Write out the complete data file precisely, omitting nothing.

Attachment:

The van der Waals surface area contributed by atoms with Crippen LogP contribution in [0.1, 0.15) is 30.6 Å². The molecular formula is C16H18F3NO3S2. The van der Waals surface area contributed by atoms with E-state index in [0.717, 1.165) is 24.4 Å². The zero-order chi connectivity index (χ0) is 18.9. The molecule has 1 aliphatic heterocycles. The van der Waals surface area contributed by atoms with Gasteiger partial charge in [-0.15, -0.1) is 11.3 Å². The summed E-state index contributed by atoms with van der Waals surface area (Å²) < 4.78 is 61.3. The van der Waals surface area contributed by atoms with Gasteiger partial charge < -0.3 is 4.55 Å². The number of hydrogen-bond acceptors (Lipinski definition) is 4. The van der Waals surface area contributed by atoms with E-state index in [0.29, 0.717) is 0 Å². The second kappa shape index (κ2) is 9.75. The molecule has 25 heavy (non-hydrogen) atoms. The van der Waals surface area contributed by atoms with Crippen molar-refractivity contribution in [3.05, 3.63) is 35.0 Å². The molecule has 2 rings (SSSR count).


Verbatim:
The van der Waals surface area contributed by atoms with Crippen LogP contribution in [0.1, 0.15) is 30.6 Å². The molecular formula is C16H18F3NO3S2. The van der Waals surface area contributed by atoms with E-state index in [0.717, 1.165) is 24.4 Å². The zero-order chi connectivity index (χ0) is 18.9. The molecule has 1 aliphatic heterocycles. The van der Waals surface area contributed by atoms with Gasteiger partial charge in [-0.15, -0.1) is 11.3 Å². The summed E-state index contributed by atoms with van der Waals surface area (Å²) < 4.78 is 61.3. The van der Waals surface area contributed by atoms with Gasteiger partial charge < -0.3 is 4.55 Å². The number of hydrogen-bond acceptors (Lipinski definition) is 4. The van der Waals surface area contributed by atoms with E-state index in [0.29, 0.717) is 0 Å². The second kappa shape index (κ2) is 9.75. The molecule has 25 heavy (non-hydrogen) atoms. The van der Waals surface area contributed by atoms with Crippen molar-refractivity contribution in [3.05, 3.63) is 35.0 Å². The molecule has 2 rings (SSSR count).